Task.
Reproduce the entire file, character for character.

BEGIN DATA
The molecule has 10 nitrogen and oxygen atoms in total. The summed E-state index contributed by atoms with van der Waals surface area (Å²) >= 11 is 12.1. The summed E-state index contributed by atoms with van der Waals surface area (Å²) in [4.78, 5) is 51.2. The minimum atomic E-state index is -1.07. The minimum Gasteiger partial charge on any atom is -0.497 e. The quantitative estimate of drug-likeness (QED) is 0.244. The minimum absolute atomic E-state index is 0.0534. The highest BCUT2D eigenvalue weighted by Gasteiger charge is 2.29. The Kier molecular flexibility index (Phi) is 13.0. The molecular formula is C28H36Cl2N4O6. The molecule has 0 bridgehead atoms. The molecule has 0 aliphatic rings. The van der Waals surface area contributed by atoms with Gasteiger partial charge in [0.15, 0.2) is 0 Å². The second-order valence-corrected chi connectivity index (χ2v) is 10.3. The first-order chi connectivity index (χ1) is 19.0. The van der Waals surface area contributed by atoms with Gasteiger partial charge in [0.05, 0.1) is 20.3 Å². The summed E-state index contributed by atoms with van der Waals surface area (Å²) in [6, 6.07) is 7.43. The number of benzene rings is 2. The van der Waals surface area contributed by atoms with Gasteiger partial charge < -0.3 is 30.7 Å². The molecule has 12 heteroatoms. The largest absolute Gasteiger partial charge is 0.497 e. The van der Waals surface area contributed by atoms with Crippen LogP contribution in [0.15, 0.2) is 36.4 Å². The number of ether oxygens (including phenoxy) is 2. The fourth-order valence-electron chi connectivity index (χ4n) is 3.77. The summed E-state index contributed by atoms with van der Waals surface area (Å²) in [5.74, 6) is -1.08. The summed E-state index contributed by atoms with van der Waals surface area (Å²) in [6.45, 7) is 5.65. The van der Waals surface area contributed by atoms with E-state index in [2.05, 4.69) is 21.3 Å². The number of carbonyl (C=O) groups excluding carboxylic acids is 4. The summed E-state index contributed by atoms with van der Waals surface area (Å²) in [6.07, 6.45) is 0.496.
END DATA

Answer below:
The molecule has 10 nitrogen and oxygen atoms in total. The summed E-state index contributed by atoms with van der Waals surface area (Å²) >= 11 is 12.1. The summed E-state index contributed by atoms with van der Waals surface area (Å²) in [4.78, 5) is 51.2. The minimum atomic E-state index is -1.07. The minimum Gasteiger partial charge on any atom is -0.497 e. The quantitative estimate of drug-likeness (QED) is 0.244. The minimum absolute atomic E-state index is 0.0534. The highest BCUT2D eigenvalue weighted by Gasteiger charge is 2.29. The Kier molecular flexibility index (Phi) is 13.0. The molecular formula is C28H36Cl2N4O6. The molecule has 0 bridgehead atoms. The molecule has 0 aliphatic rings. The van der Waals surface area contributed by atoms with Gasteiger partial charge in [0.15, 0.2) is 0 Å². The second-order valence-corrected chi connectivity index (χ2v) is 10.3. The first-order chi connectivity index (χ1) is 19.0. The van der Waals surface area contributed by atoms with Gasteiger partial charge in [0.05, 0.1) is 20.3 Å². The summed E-state index contributed by atoms with van der Waals surface area (Å²) in [6, 6.07) is 7.43. The number of benzene rings is 2. The van der Waals surface area contributed by atoms with Gasteiger partial charge < -0.3 is 30.7 Å². The molecule has 12 heteroatoms. The largest absolute Gasteiger partial charge is 0.497 e. The van der Waals surface area contributed by atoms with Crippen LogP contribution in [0.15, 0.2) is 36.4 Å². The number of ether oxygens (including phenoxy) is 2. The fourth-order valence-electron chi connectivity index (χ4n) is 3.77. The summed E-state index contributed by atoms with van der Waals surface area (Å²) in [5.74, 6) is -1.08. The summed E-state index contributed by atoms with van der Waals surface area (Å²) in [6.45, 7) is 5.65. The van der Waals surface area contributed by atoms with E-state index in [2.05, 4.69) is 21.3 Å². The number of carbonyl (C=O) groups excluding carboxylic acids is 4. The summed E-state index contributed by atoms with van der Waals surface area (Å²) in [6.07, 6.45) is 0.496.